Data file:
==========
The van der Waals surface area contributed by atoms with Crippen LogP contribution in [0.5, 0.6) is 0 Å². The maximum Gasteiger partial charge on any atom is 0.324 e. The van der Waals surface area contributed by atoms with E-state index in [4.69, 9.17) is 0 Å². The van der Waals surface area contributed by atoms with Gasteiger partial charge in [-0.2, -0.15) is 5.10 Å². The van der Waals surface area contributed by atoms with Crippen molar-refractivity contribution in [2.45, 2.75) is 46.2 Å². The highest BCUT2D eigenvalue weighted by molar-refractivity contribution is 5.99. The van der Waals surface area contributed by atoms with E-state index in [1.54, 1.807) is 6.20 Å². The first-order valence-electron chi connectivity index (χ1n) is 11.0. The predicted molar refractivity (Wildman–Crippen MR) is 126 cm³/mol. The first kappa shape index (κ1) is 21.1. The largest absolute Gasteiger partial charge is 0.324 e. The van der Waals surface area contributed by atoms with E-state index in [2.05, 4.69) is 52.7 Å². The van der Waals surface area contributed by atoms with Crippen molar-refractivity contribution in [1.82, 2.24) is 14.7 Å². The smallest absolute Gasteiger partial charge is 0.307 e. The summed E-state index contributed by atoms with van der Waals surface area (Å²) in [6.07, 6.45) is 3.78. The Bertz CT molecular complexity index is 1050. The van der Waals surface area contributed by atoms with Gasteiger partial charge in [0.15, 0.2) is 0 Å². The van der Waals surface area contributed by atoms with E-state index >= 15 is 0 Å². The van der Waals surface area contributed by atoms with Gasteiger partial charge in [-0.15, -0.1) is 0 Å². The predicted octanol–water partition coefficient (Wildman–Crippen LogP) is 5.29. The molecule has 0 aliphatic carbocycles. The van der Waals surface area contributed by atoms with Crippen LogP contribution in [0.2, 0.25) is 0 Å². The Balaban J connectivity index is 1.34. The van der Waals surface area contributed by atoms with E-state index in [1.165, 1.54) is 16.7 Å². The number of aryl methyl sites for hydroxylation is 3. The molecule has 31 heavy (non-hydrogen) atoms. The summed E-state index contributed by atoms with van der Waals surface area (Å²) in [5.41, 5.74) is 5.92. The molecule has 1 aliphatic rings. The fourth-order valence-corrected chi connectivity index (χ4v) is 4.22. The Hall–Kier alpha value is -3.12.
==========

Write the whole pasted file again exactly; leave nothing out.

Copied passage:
The van der Waals surface area contributed by atoms with Crippen LogP contribution in [0.5, 0.6) is 0 Å². The maximum Gasteiger partial charge on any atom is 0.324 e. The van der Waals surface area contributed by atoms with E-state index in [4.69, 9.17) is 0 Å². The van der Waals surface area contributed by atoms with Gasteiger partial charge in [-0.2, -0.15) is 5.10 Å². The van der Waals surface area contributed by atoms with Crippen molar-refractivity contribution in [2.45, 2.75) is 46.2 Å². The highest BCUT2D eigenvalue weighted by molar-refractivity contribution is 5.99. The van der Waals surface area contributed by atoms with E-state index in [1.54, 1.807) is 6.20 Å². The first-order valence-electron chi connectivity index (χ1n) is 11.0. The predicted molar refractivity (Wildman–Crippen MR) is 126 cm³/mol. The first kappa shape index (κ1) is 21.1. The largest absolute Gasteiger partial charge is 0.324 e. The van der Waals surface area contributed by atoms with E-state index in [2.05, 4.69) is 52.7 Å². The van der Waals surface area contributed by atoms with Crippen molar-refractivity contribution in [1.82, 2.24) is 14.7 Å². The smallest absolute Gasteiger partial charge is 0.307 e. The summed E-state index contributed by atoms with van der Waals surface area (Å²) in [6.07, 6.45) is 3.78. The Bertz CT molecular complexity index is 1050. The van der Waals surface area contributed by atoms with Gasteiger partial charge in [0.15, 0.2) is 0 Å². The van der Waals surface area contributed by atoms with E-state index >= 15 is 0 Å². The van der Waals surface area contributed by atoms with Gasteiger partial charge in [-0.15, -0.1) is 0 Å². The predicted octanol–water partition coefficient (Wildman–Crippen LogP) is 5.29. The molecule has 0 aliphatic carbocycles. The van der Waals surface area contributed by atoms with Crippen LogP contribution in [0.2, 0.25) is 0 Å². The Balaban J connectivity index is 1.34. The van der Waals surface area contributed by atoms with E-state index in [1.165, 1.54) is 16.7 Å². The number of aryl methyl sites for hydroxylation is 3. The molecule has 31 heavy (non-hydrogen) atoms. The summed E-state index contributed by atoms with van der Waals surface area (Å²) in [5.41, 5.74) is 5.92. The molecule has 1 aliphatic rings. The fourth-order valence-corrected chi connectivity index (χ4v) is 4.22. The Hall–Kier alpha value is -3.12.